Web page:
A softer approach to hand-cuffing
The sight of police handcuffing a pupil in the playground then shoving them into the back of a squad car is never going to be particularly cheerful.
But all credit to the New York Police Department for trying to make the experience a tiny bit more comfortable for children.
Starting next month, NYPD will be testing out velcro handcuffs. They will only use them, rather than the tougher steel versions, if they need to restrain pupils at 22 schools in the northern Queens area.
Paul Browne, Deputy Police Commissioner, told the New York Daily News: "We would prefer never to use restraints of any kind, but in those rare instances where it may become necessary, we want a softer alternative to conventional handcuffs."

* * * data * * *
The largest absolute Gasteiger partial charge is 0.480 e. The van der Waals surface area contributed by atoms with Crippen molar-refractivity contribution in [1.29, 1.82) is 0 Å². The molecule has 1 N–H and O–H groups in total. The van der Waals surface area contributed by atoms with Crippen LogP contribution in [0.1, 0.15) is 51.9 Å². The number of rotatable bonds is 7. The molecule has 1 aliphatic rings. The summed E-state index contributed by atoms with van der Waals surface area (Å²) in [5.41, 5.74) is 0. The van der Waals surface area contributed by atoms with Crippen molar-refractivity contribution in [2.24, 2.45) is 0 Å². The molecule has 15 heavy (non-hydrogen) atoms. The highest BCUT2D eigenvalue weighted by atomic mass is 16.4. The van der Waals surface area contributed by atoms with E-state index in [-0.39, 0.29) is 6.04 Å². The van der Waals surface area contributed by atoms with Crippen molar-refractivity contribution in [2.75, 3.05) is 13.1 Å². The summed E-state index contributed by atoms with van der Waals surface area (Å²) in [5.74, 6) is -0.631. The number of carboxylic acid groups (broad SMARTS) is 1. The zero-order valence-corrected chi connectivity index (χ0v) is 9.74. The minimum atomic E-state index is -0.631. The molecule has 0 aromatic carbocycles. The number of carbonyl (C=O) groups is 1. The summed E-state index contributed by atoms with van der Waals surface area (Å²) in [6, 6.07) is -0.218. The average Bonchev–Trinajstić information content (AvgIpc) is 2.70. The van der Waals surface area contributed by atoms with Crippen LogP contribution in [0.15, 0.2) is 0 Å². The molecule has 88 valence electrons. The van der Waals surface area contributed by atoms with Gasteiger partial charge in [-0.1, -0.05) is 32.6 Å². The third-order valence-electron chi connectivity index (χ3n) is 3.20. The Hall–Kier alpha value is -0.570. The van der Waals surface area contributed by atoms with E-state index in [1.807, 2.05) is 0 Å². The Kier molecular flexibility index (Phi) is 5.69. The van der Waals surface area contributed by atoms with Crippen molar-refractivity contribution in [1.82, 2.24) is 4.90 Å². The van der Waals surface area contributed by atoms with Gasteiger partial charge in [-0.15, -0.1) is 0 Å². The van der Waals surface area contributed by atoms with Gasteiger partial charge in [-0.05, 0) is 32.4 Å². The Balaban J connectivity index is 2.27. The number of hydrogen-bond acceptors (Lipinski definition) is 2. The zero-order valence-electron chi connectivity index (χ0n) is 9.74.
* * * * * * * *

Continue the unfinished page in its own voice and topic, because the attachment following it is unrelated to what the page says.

Of course, velcro handcuffs have the added advantage of being adjustable to they can fit smaller wrist sizes, which is handy if you need to restrain, say, a five-year-old.
The parents of Dennis Rivera, aged five, complained after the boy was handcuffed in January last year following what the school described as a violent tantrum.
His father, Dennis Sr, was unconvinced by the velcro plan, saying that it was still a heavy-handed police tactic. "They could be made of teddy bear material, but they still would be handcuffs."